Thursday, May 19, 2011

Getting My Brain Back -- Neuroplasticity and Friends.

No, You Don't Already Have All Your Brain Cells

When we were kids they told us we already had all the brain cells we ever would have, that these brain cells would die off over the course of our lifetime, and if we killed them off early, we'd go senile.

Bummer.

I doubt this warning ever really kept anybody home from the kegger.

And as it happens, it is not true.  For those who survived the drive home, our brains were already hard at work, repairing the damage. 

Neuroplasticity

Neuroplasticity is the vocabulary word for the day.  It refers to the brain's ability to reorganize itself by forming new neural connections throughout life. Neuroplasticity allows the neurons (nerve cells) in the brain to compensate for injury and disease and to adjust their activities in response to new situations or to changes in their environment.

BDNF

Think of neuroplasticity as the road repair function inside your head.  BDNF is the crew, a protein that helps the brain grow new brain cells and new connections between the brain cells.  BDNF is one of my very favorite brain things, even if I can never remember whether the D or the N comes first.  I will be writing more about it in the weeks to come. 

Epigenetics

Okay, one more vocabulary word for the day, epigenetics.  This word is about the nature/nurture debate.  Do you have a mental illness because you lost the genetic roll of the dice, or because a hurricane happened later?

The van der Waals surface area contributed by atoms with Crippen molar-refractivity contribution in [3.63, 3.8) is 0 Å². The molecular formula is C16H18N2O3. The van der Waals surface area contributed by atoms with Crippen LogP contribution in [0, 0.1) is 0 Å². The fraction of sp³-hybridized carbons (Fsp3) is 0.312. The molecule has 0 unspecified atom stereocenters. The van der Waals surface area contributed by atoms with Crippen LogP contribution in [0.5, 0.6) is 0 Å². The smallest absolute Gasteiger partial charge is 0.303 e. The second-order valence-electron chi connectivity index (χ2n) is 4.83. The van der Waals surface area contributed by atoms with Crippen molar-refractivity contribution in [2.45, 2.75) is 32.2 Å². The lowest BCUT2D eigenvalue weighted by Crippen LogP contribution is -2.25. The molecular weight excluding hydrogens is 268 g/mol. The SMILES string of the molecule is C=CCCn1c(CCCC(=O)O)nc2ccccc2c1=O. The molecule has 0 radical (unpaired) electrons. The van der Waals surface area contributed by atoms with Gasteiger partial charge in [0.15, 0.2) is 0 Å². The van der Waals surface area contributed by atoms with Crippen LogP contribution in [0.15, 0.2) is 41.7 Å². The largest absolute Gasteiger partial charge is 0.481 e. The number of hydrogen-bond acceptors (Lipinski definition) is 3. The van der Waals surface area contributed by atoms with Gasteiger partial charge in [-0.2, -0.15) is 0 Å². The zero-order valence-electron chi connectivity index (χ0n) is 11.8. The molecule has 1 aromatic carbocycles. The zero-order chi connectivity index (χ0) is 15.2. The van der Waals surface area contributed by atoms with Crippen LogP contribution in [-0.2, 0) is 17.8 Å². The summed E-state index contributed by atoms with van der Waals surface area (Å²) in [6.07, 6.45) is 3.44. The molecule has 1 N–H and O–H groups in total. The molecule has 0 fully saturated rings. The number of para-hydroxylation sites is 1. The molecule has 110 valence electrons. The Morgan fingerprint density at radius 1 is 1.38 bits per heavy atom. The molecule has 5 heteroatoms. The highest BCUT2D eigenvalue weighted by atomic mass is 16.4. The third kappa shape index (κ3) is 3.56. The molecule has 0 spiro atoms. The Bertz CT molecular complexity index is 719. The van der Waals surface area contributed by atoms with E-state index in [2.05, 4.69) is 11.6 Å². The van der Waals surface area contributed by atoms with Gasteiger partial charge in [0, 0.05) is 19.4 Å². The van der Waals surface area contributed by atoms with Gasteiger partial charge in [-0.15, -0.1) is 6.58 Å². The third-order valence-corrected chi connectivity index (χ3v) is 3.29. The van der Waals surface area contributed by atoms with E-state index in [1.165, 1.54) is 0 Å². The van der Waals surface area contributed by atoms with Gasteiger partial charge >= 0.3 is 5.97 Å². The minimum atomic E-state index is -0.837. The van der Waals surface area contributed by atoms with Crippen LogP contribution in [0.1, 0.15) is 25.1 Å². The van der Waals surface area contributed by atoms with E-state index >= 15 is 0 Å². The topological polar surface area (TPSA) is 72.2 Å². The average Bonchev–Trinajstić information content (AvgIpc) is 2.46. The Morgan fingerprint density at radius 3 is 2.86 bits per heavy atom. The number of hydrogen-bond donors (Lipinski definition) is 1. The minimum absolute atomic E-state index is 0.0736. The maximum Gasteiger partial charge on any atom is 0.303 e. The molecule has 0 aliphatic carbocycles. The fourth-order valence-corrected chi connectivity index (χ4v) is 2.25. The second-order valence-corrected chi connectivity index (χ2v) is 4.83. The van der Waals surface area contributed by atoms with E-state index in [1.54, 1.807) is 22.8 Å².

Answer: Yes.

Evidently there are on/off switches installed in your genes.  After your DNA was poured, it still wasn't set.  Experiences after conception and into your life can determine which way the genes express themselves.

A few paragraphs above, I said your brain was already at work, repairing the damage you did to it at the kegger.  BDNF was patching holes.  Epigenetics means that unfortunately, the brain was also already at work, setting that damage in place.  Some of the substances consumed that night turned the switch in the direction you did not want it to go, especially if your roll of the genetic dice was already iffy.

Good News/Bad News

So your brain isn't finished forming.  And you have some control over what happens next.  Not absolute control.  But some control.

I tend to write about the bad news, how things go from bad to worse.  That's because I started this research trying to figure out what the hell happened.

But last month, I wrote a book report.  You may not have noticed.  But that was rather extraordinary.  Something new is happening.  I will be writing more about that in my new series, Getting My Brain Back.

Meanwhile, May is graduation month.  And graduation makes me think of Shel Silverstein.  Poetry, inspiration, you know.  Listen to the mustn't's, child; listen to the don't's...  But that poem isn't about neuroplasticity.  This one is.  Sort of.  Enjoy.



photo of Oktgoberfest at Fort Benning by Donna Hyatt, a US Army employee, and in the public domain
photo of sink hole by FEMA employee and in the public domain
flair by facebook

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